Roads Up Mountains

I was mountain biking up the 2060 switchbacks when I glanced up to the left.  The edge of my road loomed steeply.  “Wow, that’s high” I said to myself, imaging how hard it would be to scramble up the 120 feet of brush and rock with my bike on my back. I memorized a few landmarks and kept pedaling.  I was there in a short and easy time.  No surprise, that is why they build switched-back roads, to change a hard, nearly impossible ascent into a series of gentle inclines.

The analog to course planning holds.  We design a series of small incremental learning opportunities that, if followed, get our students up the mountain of knowledge.  Each step is “easy.”  Yet, requires effort.  If a student falters (stops pedaling) they stop or slide backwards.  By working steadily, they will achieve the goals of the course.  That is what the quizzes, homework, tests and projects are all about.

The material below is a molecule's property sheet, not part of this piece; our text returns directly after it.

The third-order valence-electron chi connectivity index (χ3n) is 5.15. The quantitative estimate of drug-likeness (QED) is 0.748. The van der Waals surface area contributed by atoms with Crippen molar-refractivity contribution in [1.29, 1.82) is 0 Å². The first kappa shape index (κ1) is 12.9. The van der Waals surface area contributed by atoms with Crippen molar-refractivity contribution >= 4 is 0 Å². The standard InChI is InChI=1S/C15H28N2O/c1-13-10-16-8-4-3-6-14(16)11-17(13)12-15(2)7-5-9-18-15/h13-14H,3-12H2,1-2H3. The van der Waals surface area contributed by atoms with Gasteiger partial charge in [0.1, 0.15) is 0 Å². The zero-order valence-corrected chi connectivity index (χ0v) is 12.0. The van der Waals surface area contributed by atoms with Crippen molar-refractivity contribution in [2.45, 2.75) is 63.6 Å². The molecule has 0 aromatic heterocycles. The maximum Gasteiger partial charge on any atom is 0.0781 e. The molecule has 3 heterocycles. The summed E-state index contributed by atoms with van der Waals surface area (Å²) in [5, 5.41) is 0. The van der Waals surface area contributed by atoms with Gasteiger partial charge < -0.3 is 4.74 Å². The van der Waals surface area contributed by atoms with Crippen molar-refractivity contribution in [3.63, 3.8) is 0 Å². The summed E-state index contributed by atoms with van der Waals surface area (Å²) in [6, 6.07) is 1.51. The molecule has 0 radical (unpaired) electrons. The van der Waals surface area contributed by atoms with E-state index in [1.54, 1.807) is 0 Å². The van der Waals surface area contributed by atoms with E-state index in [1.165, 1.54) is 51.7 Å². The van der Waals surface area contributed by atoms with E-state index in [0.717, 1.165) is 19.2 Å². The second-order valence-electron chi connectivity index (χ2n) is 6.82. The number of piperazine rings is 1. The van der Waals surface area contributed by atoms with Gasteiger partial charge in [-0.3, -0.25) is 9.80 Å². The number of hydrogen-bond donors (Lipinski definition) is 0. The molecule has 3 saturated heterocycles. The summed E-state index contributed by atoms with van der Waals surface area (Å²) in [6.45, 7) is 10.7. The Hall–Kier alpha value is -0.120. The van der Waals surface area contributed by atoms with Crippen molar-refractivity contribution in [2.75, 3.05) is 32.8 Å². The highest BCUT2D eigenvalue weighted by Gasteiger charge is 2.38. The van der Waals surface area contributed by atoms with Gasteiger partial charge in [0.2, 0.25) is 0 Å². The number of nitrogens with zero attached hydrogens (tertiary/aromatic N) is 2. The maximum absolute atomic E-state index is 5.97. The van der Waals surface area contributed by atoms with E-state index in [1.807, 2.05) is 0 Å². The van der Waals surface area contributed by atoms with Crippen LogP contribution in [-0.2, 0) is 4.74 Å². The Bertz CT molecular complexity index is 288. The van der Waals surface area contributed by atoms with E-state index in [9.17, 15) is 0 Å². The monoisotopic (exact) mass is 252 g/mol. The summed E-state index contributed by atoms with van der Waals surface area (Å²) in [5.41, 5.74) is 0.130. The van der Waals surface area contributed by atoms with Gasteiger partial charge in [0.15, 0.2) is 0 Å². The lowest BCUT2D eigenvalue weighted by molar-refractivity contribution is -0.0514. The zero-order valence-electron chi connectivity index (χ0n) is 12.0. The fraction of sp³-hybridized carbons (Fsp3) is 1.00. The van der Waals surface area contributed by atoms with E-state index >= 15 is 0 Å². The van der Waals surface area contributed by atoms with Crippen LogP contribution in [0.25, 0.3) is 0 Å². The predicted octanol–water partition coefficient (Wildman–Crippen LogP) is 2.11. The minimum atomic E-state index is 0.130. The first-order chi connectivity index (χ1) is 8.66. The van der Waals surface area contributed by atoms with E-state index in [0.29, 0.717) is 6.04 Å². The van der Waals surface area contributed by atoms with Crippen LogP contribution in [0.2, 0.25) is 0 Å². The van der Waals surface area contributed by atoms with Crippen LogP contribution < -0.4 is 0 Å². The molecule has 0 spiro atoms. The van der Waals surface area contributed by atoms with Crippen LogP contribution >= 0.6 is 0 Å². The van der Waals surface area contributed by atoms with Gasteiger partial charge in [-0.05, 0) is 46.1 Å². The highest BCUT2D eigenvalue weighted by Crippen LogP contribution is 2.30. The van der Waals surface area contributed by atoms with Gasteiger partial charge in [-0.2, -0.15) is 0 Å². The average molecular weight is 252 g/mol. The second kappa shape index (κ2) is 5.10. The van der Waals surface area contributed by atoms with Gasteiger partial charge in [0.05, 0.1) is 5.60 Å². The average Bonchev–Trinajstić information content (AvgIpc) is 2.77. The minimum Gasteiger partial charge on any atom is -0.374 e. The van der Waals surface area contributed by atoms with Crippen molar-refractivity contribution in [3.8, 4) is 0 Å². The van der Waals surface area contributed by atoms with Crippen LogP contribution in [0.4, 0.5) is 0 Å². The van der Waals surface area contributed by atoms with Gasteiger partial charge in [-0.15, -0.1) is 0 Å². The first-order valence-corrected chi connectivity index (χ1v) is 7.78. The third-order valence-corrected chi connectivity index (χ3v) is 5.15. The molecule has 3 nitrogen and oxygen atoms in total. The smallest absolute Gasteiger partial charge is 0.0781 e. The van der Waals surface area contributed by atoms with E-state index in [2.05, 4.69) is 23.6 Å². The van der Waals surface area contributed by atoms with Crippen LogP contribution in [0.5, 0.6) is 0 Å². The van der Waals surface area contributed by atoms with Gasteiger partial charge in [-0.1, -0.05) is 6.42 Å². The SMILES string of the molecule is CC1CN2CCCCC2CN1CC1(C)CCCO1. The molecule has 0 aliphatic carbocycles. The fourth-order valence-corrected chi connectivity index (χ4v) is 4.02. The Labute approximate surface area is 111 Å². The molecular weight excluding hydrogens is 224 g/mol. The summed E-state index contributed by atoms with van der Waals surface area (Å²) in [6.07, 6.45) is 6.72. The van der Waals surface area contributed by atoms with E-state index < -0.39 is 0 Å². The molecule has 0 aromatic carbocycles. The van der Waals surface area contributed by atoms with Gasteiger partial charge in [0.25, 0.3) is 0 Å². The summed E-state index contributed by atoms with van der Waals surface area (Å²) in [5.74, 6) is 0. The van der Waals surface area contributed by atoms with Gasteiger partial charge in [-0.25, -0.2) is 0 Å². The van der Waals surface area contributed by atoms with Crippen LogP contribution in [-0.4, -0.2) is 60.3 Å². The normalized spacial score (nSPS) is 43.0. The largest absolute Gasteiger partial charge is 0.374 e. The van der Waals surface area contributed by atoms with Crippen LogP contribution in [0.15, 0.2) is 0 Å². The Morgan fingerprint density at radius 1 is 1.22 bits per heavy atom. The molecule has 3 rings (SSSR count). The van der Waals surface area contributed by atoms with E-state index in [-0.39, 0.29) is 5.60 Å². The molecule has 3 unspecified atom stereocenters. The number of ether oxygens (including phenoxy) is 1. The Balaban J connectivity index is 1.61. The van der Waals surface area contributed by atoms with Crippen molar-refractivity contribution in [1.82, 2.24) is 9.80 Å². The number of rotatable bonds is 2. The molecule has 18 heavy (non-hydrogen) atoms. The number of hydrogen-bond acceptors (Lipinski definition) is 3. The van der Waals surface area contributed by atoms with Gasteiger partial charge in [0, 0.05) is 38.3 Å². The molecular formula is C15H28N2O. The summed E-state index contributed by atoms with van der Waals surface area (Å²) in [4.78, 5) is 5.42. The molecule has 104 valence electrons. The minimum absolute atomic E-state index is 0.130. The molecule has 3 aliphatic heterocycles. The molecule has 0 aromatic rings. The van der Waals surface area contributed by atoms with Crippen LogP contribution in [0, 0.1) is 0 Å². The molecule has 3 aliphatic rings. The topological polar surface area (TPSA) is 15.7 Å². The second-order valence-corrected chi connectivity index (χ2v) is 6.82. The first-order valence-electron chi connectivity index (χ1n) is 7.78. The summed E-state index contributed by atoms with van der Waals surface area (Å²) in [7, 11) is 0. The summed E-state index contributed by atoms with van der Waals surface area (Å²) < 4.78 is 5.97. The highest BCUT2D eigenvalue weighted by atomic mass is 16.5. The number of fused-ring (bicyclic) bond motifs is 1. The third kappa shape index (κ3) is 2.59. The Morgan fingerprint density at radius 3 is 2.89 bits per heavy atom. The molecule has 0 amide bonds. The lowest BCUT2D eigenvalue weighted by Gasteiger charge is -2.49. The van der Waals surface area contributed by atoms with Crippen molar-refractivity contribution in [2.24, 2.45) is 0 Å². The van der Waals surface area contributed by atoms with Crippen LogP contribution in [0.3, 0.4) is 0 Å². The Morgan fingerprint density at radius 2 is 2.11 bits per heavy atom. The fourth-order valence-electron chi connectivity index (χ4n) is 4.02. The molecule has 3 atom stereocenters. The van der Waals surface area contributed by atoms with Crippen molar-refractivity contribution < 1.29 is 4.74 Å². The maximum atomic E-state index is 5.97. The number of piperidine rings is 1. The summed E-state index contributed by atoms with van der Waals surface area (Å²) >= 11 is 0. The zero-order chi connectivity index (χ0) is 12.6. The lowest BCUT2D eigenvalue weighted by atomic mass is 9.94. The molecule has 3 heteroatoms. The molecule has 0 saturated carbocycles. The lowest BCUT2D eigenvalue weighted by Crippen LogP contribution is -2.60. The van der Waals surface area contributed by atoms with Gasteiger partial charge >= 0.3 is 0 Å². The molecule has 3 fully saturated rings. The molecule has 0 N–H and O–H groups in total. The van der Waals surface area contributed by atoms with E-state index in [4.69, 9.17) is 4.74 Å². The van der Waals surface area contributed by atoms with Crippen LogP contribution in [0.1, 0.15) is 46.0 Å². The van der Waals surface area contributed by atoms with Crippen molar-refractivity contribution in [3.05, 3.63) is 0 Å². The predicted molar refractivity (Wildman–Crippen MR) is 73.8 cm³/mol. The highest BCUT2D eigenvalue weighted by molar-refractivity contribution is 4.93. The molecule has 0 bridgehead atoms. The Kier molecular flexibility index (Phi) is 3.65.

About jrh794

I am a sixty-five year old math instructor at Southern Oregon University. I taught at the College of the Siskiyous in Weed California for twenty-six years. Prior to that I worked as a computer programmer, carpenter and in various other jobs. I graduated from Rice University in 1967 and have a MS in Operations Research from Stanford. In the past I have hand-built a stone house and taken long solo bicycle tours. Now I ride my mountain bike and play golf for recreation.
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